Neither the James A. Haley Veterans’ Hospital in Tampa nor the C.W. “Bill” Young” VA Medical Center at Bay Pines were the locations where deaths occurred as the result of treatment delays, according to U.S. Sen. Bill Nelson (D-FL) and hospital officials.
Frustrated by a lack of answers from VA officials about the location of VA facilities where the delayed treatments led to 19 deaths nationwide, including five in the region encompassing all of Florida, Nelson visited Haley Friday afternoon on a fact-finding tour.
“None of those deaths occurred in this hospital,” Nelson told a small group of reporters standing in the parking lot of the nearby Kwik Stop Food Store because VA officials would not allow the press conference on hospital grounds.
Earlier in the day, Nelson emailed a letter to VA Secretary Eric Shinseki demanding answers about the deaths.
Five cancer patients died and nine others suffered injury because of delays in diagnosis or treatment through the VA’s Sunshine Healthcare Network, which includes all of Florida, part of southern Georgia, Puerto Rico and the Virgin Islands, according to internal VA documents obtained by The Tampa Tribune. Overall, 19 veterans died and 63 suffered injuries according to the documents.
The diagnoses, according to the documents, involved patients with gastrointestinal malignancies and took place between October 2009 and September 2011.
Nelson said Haley officials did not provide him information about the injuries or the deaths at the Bill Young center, but Mary Kay Hollingsworth, a spokeswoman for the Sunshine Healthcare Network, confirmed that there were no deaths there either.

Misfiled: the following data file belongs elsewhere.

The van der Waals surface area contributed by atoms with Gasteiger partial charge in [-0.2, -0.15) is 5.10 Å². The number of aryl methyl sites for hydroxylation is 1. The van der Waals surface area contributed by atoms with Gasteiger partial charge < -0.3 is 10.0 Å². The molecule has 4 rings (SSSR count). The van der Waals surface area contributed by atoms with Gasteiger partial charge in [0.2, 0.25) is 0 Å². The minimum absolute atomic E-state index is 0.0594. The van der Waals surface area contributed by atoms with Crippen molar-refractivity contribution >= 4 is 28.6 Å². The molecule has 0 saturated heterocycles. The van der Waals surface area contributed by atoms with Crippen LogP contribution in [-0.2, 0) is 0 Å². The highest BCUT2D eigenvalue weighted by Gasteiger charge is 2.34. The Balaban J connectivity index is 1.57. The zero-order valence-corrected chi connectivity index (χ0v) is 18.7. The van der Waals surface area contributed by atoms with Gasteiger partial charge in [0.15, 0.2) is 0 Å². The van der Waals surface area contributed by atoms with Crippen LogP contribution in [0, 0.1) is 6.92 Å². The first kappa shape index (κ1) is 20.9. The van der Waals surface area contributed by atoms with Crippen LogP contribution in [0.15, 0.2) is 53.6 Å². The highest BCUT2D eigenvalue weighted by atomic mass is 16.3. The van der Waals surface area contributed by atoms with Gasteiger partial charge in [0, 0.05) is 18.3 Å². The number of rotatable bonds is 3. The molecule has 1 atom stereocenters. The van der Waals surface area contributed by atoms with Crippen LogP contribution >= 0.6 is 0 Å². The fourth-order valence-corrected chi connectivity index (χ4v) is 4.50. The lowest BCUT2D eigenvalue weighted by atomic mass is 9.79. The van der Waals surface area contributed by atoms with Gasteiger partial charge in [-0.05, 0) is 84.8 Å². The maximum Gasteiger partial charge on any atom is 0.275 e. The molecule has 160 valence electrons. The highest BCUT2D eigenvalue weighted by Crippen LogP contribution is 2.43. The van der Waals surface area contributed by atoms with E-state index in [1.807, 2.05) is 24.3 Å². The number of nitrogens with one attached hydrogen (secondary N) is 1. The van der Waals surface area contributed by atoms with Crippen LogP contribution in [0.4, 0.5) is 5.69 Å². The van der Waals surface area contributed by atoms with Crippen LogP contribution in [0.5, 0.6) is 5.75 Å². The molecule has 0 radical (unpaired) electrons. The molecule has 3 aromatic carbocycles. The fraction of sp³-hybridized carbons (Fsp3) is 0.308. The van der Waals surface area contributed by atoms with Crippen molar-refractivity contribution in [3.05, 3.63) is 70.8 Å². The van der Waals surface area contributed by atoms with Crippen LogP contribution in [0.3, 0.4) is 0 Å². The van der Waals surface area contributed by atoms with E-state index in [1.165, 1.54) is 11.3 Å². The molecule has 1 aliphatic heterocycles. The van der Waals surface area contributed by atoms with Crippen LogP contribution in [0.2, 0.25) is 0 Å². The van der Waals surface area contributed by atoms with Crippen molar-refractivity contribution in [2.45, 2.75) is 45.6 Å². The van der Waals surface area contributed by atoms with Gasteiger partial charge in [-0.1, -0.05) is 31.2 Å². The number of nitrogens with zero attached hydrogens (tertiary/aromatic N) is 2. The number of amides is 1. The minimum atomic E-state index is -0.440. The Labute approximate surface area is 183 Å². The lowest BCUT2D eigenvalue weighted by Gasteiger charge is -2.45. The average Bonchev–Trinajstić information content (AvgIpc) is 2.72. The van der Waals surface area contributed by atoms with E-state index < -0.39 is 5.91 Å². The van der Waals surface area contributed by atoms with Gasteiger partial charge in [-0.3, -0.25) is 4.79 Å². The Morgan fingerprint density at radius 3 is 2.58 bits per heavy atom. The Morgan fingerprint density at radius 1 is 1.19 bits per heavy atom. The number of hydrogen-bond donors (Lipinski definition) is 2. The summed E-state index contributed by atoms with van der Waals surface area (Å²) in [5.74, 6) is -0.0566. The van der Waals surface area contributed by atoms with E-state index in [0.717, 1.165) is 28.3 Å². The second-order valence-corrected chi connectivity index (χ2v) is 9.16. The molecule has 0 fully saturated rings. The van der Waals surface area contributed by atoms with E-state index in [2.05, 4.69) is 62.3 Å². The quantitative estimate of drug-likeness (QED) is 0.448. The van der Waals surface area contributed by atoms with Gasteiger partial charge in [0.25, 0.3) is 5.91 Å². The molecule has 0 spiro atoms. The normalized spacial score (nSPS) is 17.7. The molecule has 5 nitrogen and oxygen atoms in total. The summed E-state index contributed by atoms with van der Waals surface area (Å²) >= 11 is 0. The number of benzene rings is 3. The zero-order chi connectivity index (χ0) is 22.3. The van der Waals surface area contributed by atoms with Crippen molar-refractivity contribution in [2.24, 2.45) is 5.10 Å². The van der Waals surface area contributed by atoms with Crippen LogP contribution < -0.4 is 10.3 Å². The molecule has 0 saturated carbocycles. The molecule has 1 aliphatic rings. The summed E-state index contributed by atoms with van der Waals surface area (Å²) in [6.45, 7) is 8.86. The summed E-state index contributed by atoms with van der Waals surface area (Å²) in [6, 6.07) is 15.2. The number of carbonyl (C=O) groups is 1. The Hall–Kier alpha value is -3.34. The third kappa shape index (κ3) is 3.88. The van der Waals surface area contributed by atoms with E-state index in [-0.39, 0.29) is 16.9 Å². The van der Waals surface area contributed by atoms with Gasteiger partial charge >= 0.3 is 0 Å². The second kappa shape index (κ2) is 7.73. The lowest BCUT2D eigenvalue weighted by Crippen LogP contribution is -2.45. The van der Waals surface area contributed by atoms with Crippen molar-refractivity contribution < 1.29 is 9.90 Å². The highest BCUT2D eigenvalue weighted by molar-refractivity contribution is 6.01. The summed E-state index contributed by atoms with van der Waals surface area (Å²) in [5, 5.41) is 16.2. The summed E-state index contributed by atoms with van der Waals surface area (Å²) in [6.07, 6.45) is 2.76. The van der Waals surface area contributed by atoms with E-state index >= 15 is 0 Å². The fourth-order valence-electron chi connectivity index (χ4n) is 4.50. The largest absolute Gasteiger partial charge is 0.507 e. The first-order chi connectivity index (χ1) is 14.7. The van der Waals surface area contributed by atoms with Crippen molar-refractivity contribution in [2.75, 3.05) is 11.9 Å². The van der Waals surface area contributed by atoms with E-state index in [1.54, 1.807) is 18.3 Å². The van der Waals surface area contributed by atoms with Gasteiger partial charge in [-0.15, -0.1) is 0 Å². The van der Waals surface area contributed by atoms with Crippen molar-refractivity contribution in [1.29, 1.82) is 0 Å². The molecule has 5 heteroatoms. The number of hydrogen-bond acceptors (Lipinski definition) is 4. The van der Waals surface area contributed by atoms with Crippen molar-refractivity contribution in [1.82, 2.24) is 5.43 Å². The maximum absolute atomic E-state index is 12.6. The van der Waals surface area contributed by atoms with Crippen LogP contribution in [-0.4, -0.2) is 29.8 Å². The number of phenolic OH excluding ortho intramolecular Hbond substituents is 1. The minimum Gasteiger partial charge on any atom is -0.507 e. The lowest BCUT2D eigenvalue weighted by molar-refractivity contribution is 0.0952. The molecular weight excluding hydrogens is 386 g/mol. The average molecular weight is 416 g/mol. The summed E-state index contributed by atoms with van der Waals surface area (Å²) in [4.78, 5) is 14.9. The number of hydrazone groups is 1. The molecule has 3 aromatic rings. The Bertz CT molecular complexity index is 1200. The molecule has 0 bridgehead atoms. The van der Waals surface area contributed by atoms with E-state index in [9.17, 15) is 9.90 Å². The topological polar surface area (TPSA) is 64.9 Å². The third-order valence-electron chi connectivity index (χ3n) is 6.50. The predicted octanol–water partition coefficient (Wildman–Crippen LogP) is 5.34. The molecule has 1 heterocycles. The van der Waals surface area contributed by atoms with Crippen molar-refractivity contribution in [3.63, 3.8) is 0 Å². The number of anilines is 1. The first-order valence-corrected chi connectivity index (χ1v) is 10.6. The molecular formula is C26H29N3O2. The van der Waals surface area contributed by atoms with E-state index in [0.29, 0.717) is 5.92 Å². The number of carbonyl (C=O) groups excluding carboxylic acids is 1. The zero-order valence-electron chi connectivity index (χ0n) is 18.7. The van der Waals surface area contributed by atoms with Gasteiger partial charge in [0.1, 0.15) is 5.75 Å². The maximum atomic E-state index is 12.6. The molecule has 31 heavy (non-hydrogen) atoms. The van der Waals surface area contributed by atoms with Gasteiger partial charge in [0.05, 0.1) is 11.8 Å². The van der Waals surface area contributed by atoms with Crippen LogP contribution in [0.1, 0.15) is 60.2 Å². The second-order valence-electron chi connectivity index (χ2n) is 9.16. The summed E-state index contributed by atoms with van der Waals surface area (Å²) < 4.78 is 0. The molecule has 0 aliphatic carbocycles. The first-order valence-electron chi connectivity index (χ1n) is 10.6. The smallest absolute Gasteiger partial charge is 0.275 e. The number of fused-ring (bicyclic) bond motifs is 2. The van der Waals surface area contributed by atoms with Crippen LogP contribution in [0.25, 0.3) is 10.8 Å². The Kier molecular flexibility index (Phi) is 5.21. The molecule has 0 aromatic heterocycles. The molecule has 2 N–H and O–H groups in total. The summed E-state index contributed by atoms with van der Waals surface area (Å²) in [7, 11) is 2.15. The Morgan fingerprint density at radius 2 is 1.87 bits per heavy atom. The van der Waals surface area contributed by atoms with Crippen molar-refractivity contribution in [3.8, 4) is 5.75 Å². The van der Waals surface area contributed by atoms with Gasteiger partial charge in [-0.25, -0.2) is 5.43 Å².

Hollingsworth was not able to provide information about whether any injuries occurred at either of the local hospitals. Nor could she say which facilities are associated with the deaths or injuries.
Nelson came to Haley after the Tribune ran a story and editorial about the VA’s lack of response to questions about the deaths, first reported by CNN. Tne VA denied a Freedom of Information Act request filed by the Tribune and refused to answer questions raised last September by the House Veterans Affairs Committee. That committee will hold hearings on the matter April 3.
“The veterans have the right to know which hospitals are the ones that not doing prompt consults when they have medical screenings they need,” Nelson said. “Then they hear stories about deaths occurring because screening was not done. Our veterans deserve the right to know that information so they can make choices because the whole VA medical system is designed to take care of them.”
VA officials said Friday afternoon that they denied the FOIA request because internal documents reported by the Tribune and other media organizations “are preliminary.
Ballesteros said the “VA is continuing to work with Congress in their important oversight role. We understand they have a responsibility to their constituents, many of whom are veterans, and share our goal to provide high-quality care and benefits that veterans have earned and deserve. We have received Senator Nelson’s letter and look forward to responding with results of the national review when it is complete.”
Nelson said the full disclosure won’t come until May or June, he said, when the VA releases its findings in a report to Congress.
Nelson also learned that several years ago, there were as many as 2 million “open consults,” or screenings that were not done. That figure was reduced to 400,000, said Nelson “and they will have all of the remaining open consults completed...when the report comes out,” he said.
““We take any issue of this nature extremely seriously and offer our sincerest condolences to families and individuals who have been affected and lost a loved one,” Hollingsworth said in an interview earlier this year. The deaths and injuries arise from operations of a VA health care system that last year provided more than 85 million appointments and 25 million consults, including about 1.3 million gastrointestinal consultations, Hollingsworth said.
The deaths were the result of delayed endoscopy tests, according to the documents. In most cases, the delays were less than a year but more than 90 days.